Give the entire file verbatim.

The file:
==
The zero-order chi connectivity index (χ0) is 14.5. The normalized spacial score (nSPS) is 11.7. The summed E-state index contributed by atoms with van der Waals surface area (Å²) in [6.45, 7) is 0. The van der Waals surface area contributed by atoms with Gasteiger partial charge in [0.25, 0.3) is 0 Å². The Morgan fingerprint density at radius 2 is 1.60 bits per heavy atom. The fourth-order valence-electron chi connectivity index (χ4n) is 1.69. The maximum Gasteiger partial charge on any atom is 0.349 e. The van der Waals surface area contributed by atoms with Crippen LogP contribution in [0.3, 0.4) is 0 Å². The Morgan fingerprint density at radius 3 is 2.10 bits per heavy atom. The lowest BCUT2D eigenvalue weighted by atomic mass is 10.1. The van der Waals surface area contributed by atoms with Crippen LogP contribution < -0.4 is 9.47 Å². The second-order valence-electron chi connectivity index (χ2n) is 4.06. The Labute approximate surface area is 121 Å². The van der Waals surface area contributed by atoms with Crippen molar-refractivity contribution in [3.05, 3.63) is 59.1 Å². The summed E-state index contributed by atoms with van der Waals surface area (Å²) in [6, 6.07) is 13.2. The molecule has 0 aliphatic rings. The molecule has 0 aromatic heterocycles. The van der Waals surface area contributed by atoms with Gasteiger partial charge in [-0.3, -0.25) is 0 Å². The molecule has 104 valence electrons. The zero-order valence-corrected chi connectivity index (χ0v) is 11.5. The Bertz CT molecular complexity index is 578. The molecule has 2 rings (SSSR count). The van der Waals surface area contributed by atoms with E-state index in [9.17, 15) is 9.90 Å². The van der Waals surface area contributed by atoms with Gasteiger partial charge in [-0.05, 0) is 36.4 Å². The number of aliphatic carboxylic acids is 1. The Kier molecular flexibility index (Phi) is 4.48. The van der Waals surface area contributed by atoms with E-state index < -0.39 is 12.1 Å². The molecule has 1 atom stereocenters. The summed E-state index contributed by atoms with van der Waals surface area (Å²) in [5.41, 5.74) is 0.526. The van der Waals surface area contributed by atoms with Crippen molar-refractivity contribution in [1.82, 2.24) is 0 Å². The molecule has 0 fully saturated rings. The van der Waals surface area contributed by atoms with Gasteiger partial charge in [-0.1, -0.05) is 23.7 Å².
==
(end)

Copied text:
The zero-order chi connectivity index (χ0) is 14.5. The normalized spacial score (nSPS) is 11.7. The summed E-state index contributed by atoms with van der Waals surface area (Å²) in [6.45, 7) is 0. The van der Waals surface area contributed by atoms with Gasteiger partial charge in [0.25, 0.3) is 0 Å². The Morgan fingerprint density at radius 2 is 1.60 bits per heavy atom. The fourth-order valence-electron chi connectivity index (χ4n) is 1.69. The maximum Gasteiger partial charge on any atom is 0.349 e. The van der Waals surface area contributed by atoms with Crippen LogP contribution in [0.3, 0.4) is 0 Å². The Morgan fingerprint density at radius 3 is 2.10 bits per heavy atom. The lowest BCUT2D eigenvalue weighted by atomic mass is 10.1. The van der Waals surface area contributed by atoms with Crippen LogP contribution < -0.4 is 9.47 Å². The second-order valence-electron chi connectivity index (χ2n) is 4.06. The Labute approximate surface area is 121 Å². The van der Waals surface area contributed by atoms with Crippen molar-refractivity contribution in [3.05, 3.63) is 59.1 Å². The summed E-state index contributed by atoms with van der Waals surface area (Å²) in [6, 6.07) is 13.2. The molecule has 0 aliphatic rings. The molecule has 0 aromatic heterocycles. The van der Waals surface area contributed by atoms with Gasteiger partial charge in [-0.3, -0.25) is 0 Å². The molecule has 104 valence electrons. The zero-order valence-corrected chi connectivity index (χ0v) is 11.5. The Bertz CT molecular complexity index is 578. The molecule has 2 rings (SSSR count). The van der Waals surface area contributed by atoms with E-state index in [9.17, 15) is 9.90 Å². The van der Waals surface area contributed by atoms with Gasteiger partial charge in [-0.05, 0) is 36.4 Å². The number of aliphatic carboxylic acids is 1. The Kier molecular flexibility index (Phi) is 4.48. The van der Waals surface area contributed by atoms with E-state index < -0.39 is 12.1 Å². The molecule has 1 atom stereocenters. The summed E-state index contributed by atoms with van der Waals surface area (Å²) in [5.41, 5.74) is 0.526. The van der Waals surface area contributed by atoms with Crippen molar-refractivity contribution in [1.82, 2.24) is 0 Å². The molecule has 0 fully saturated rings. The van der Waals surface area contributed by atoms with Gasteiger partial charge in [-0.1, -0.05) is 23.7 Å².